On Compassion


It’s hard to be compassionate when you’re afraid. And charedim are afraid of everything. Of God, of change, of novelty. Growing up, a healthy dose of compassion would have gone a long way, but there was none to be found. Yiras Shomayim, fear of God, is what it was all about.

Sure, there are also words like Rachamim and Chemla, but those words are devoid of depth, and I have negative associations with their connotation. They imply pity, a sustenance of our pathetic selves by an almighty God who has chosen, with a flick of his benevolent wrist, to grant us another day on earth.

The “I vs. Thou” sentiment was everywhere. It wasn’t about who you were, it was about who you weren’t. You weren’t a goy, you weren’t an arab, you weren’t sfardi, you weren’t dati leumi, you weren’t chassidish, you weren’t chabad. Thank you God, for not making a non-Jew, or a woman.

Aish wasn’t much better. I don’t think it’s possible to truly shove your own religion down someone else’s throat if you have compassion – to others, and more importantly, to yourself. To force gay people to be straight. To push people to cut their hair, wear white shirts, dump their non-Jewish girlfriends. I see how hard Aish rabbis worked themselves, how dissatisfied they were with their progress and successes, and I see no compassion.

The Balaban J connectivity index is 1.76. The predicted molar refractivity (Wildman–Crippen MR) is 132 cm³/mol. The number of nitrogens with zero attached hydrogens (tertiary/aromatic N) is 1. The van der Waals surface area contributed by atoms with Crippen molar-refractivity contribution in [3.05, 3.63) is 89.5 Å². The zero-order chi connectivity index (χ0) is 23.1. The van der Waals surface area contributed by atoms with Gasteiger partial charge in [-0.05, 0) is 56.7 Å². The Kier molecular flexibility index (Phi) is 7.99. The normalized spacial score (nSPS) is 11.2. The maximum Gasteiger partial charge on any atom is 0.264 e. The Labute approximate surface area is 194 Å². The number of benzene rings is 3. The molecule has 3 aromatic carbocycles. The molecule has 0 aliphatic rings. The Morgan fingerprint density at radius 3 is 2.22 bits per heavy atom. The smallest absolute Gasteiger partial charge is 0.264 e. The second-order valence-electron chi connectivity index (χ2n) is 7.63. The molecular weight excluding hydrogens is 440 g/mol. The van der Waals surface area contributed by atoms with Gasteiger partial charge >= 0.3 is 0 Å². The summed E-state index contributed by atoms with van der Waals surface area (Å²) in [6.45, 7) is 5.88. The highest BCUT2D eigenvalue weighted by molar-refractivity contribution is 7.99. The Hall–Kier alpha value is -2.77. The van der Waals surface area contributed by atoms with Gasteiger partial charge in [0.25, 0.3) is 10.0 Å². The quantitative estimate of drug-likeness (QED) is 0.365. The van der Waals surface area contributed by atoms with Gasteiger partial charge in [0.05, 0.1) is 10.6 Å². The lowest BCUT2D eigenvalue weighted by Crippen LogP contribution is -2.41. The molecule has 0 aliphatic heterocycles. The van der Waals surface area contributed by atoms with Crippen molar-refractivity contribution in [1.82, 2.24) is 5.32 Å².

The bible itself, at least the Old Testament, which is all I can speak for, is full of brutality. Page 2 starts with a murder, and it’s all downhill from there. What’s the value of reading such things, especially as a seven year old? You’re either horrified, or if, as in my case, you’re made to read those verses over 40 times, desensitized.

Where, amongst all the death and destruction and the parlaying of good behaviors in exchange for less gruesome death, can one find some compassion? The Mishna would like to remind you that if you fuck up when you’re 80, you can undo an lifetime of good deeds – so “don’t believe in yourself until the day you die.”

Do not confuse empathy with compassion. The empathy I experienced most of the time felt like someone had read about it in a book, which they probably had. All about active listening: “I’m sorry you feel that way”, “how does that make you feel?” and “Uh huh”’s galore. You know who else sorry? Canada. And they don’t really give a fuck.

To me empathy is what you say. Compassion is what you don’t. With real compassion, more often than not, you’re lost for words. You are in awe of the human experience manifesting before you, and you acknowledge it with your eyes. Silence is usually your best contribution.

I’ve only discovered compassion recently. I was ambivalent towards the word itself and disparaging of the weakness that those who practice it supposedly displayed. Why the fuck would you possibly accept anything that is not The Right Way To Be, TM? And of course, pointing it towards myself was the hardest. MDMA and processing a shitload of trauma have been huge contributing factors to my progress.

I am grateful to those who have modeled it for me; demonstrating it through personal example and having compassion towards me when I had none for myself.

Because I sure as shit had no clue what it looked like.

Facebook Comments